Applique Border Designs

Most applique borders will enhance the body of the quilt. 

Almost any design will require an understanding of how to calculate the width of the border.

A free flowing vine with flower, leaves or hearts is a very popular border.

A sawtooth border which is nothing more than a square cut on the diagonal is also a popular applique border.

Determine the Border Width and Length

For a vine border a common way to determine the border width is to simply divide the individual block size on your quilt by two and add two inches. For example, a quilt with 12-inch blocks would have an 8-inch wide border (12 divided by 2 plus 2).

Find the center of each side of the quilt and again for the top and bottom. Measure from center side to center top and roll out a piece of freezer paper for that length. Then cut the freezer paper 8 1/2 inches wide from top to bottom. If you are a saver roll up the fall-off and hide it so you don't get confused. 

Grab the correctly measured strip and crease it in half from top to bottom. Each side should be 4 1/4 inches wide by the length of center side to center top.

You now have a quarter of your border on which to draw a stem that moves in waves back and forth across the middle crease. Add leaves and flowers and maybe a few hearts.

Directional Square
For a Dogtooth or Sawtooth Border

A triangle square is a square cut on a 90-degree diagonal and may also be called a sawtooth design.

Combine two contrasting fabrics that you may have used in the body of the quilt to form this sawtooth applique border. 

This is a directional pattern so you must decide whether the triangles will march around the quilt in one direction, or whether they will change direction at the corners or in the middle of each side.

For a sawtooth border to turn all four corners the same way, the triangles must reverse in the center of each side, which is the most common way.


What Makes a Dogtooth Triangle
Different From a Sawtooth Triangle

For a dogtooth border the triangles do not need to reverse in the center amd the angle can be narrow to wide.

  • If you have a 60-degree triangle ruler this is a good place to use it when making a dogtooth design.
  • Flying geese units are directional like sawtooth designs and may change direction at the corners or in the center also.
  • Traditionally a Pieced Border with flying geese are twice as wide as they are high which may be why they look more like a bird soaring through the air. Take a look for yourself!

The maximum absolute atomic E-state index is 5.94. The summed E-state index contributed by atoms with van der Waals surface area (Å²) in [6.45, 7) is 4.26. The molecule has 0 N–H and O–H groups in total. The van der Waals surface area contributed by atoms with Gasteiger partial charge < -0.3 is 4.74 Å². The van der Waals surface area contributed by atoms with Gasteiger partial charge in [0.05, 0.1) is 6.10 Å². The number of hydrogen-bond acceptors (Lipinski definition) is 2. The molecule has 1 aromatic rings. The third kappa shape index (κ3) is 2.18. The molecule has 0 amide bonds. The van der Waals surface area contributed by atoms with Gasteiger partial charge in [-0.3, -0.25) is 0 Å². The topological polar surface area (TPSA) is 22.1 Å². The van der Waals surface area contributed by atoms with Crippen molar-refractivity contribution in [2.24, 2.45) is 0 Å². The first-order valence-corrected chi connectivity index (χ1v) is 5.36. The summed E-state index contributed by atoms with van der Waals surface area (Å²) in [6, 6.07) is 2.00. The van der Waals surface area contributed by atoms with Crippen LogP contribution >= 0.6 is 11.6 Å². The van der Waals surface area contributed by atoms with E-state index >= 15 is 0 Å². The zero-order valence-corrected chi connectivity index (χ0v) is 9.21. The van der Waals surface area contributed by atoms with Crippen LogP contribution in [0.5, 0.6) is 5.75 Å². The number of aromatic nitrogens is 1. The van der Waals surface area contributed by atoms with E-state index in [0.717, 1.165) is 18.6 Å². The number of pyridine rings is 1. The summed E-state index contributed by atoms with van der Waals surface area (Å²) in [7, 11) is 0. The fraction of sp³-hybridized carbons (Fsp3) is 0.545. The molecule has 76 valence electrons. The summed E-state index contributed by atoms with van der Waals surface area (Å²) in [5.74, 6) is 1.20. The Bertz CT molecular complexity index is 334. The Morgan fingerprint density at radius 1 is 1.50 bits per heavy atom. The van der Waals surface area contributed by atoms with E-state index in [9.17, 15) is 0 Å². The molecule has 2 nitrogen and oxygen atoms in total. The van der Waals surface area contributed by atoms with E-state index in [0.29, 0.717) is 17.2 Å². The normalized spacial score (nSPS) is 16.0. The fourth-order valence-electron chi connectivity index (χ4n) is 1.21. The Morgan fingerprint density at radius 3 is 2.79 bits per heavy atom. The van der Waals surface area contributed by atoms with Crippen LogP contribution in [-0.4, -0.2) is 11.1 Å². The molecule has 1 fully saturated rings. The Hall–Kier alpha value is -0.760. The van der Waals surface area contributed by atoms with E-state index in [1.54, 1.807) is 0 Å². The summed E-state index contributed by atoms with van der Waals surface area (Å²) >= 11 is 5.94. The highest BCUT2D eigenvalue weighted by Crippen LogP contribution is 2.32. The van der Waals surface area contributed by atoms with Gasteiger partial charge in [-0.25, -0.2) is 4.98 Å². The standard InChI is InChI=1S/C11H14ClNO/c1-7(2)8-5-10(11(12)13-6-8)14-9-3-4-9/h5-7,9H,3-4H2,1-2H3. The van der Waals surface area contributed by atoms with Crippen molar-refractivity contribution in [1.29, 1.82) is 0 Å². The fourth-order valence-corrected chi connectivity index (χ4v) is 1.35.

• All three designs are made from a square divided evenly on the diagonal. Once you move from a 90-degree cut there is a difference.
  • The sawtooth quilt border is always a right triangle (a square divided diagonally to form two parts). The dogtooth border is made by altering the degree of the triangle.
  • For example, it can be a 60-degree triangle. Both of these designs requires yet another understanding of how to determine the proper size of a patchwork unit to fit within the predetermined length and width of the applique border.
  • For a non-math way to determine the size of a patchwork unit and to get it to reverse equally at the same time is easy
  • This method can be used when figuring the number of repeating units that will be required and what size each unit should be. "Sure," you say! read on for clarity.
  • Remember, we said the triangles for a sawtooth design must reverse in the center of each side for all four corners to turn the same way when using the sawtooth design in your applique border.
  • First, cut strips from freezer paper or use adding machine tape the same width as your intended applique border. You will need to cut the freezer paper to the right width as it comes in rolls 17-inches wide.
  • Adding machine tape is generally 2 1/4-inches wide. So depending on your choice, unroll enough of either kind for a piece, half the distance of the quilt's length and half the distance of the quilt's width.
  • The paper template can be folded in halves, quarters, and eighths or just plain fold it accordion-style, making sure all divisions are equal in size.
  • Then make sure all folds are creased and visible to the eye in order to retain accuracy when you put the border together.
  • Secure the end of the paper to the center of the quilt width using a piece of masking tape and make sure the paper snugs up tightly and touches the edge of the quilt top. Do not allow the paper to overlap the quilt edge. Secure in two or three more places along the top edge as you advance toward the outer corner of the quilt.
  • Exactly at the outer corner point, bring the loose end of the paper strip back to line up exactly at the outer corner of the quilt top; then crease. At this point the paper strip is folded and one piece is laying on top of the other.
  • Bring the top piece of paper back (the end that is loose) and form a 45 degree at the corner, finger crease forming a 45 degree angle. The loose end of paper strip is now running away from you down the side of the quilt.